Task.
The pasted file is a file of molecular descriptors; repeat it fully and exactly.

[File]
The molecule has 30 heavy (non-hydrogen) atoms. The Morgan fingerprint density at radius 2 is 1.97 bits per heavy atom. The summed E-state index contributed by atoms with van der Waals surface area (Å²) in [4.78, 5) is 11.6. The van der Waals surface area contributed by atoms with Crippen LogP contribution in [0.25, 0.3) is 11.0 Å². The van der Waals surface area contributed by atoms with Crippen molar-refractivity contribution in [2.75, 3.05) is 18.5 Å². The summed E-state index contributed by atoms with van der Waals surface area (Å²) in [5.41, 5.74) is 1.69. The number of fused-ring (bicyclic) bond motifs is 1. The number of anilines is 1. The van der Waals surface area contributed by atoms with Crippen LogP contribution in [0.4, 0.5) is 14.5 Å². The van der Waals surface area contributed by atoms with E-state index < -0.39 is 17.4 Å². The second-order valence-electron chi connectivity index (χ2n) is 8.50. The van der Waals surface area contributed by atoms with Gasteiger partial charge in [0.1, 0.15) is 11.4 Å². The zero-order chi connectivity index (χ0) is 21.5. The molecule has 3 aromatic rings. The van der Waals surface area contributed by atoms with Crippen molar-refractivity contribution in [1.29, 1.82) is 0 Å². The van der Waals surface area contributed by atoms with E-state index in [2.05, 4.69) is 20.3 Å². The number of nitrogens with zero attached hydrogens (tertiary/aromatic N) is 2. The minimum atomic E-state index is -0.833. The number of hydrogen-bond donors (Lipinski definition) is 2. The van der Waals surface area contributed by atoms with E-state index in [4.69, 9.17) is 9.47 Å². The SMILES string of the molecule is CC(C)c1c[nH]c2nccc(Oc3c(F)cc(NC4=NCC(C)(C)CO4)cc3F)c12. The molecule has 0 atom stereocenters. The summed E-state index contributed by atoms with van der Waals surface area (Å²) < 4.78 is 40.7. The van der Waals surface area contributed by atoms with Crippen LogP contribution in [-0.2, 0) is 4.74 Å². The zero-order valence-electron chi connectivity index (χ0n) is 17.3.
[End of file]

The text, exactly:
The molecule has 30 heavy (non-hydrogen) atoms. The Morgan fingerprint density at radius 2 is 1.97 bits per heavy atom. The summed E-state index contributed by atoms with van der Waals surface area (Å²) in [4.78, 5) is 11.6. The van der Waals surface area contributed by atoms with Crippen LogP contribution in [0.25, 0.3) is 11.0 Å². The van der Waals surface area contributed by atoms with Crippen molar-refractivity contribution in [2.75, 3.05) is 18.5 Å². The summed E-state index contributed by atoms with van der Waals surface area (Å²) in [5.41, 5.74) is 1.69. The number of fused-ring (bicyclic) bond motifs is 1. The number of anilines is 1. The van der Waals surface area contributed by atoms with Crippen LogP contribution in [0.4, 0.5) is 14.5 Å². The van der Waals surface area contributed by atoms with E-state index < -0.39 is 17.4 Å². The second-order valence-electron chi connectivity index (χ2n) is 8.50. The van der Waals surface area contributed by atoms with Gasteiger partial charge in [0.1, 0.15) is 11.4 Å². The zero-order chi connectivity index (χ0) is 21.5. The molecule has 3 aromatic rings. The van der Waals surface area contributed by atoms with Crippen molar-refractivity contribution in [1.29, 1.82) is 0 Å². The van der Waals surface area contributed by atoms with E-state index in [2.05, 4.69) is 20.3 Å². The number of nitrogens with zero attached hydrogens (tertiary/aromatic N) is 2. The minimum atomic E-state index is -0.833. The number of hydrogen-bond donors (Lipinski definition) is 2. The van der Waals surface area contributed by atoms with E-state index in [4.69, 9.17) is 9.47 Å². The SMILES string of the molecule is CC(C)c1c[nH]c2nccc(Oc3c(F)cc(NC4=NCC(C)(C)CO4)cc3F)c12. The molecule has 0 atom stereocenters. The summed E-state index contributed by atoms with van der Waals surface area (Å²) < 4.78 is 40.7. The van der Waals surface area contributed by atoms with Crippen LogP contribution in [-0.2, 0) is 4.74 Å². The zero-order valence-electron chi connectivity index (χ0n) is 17.3.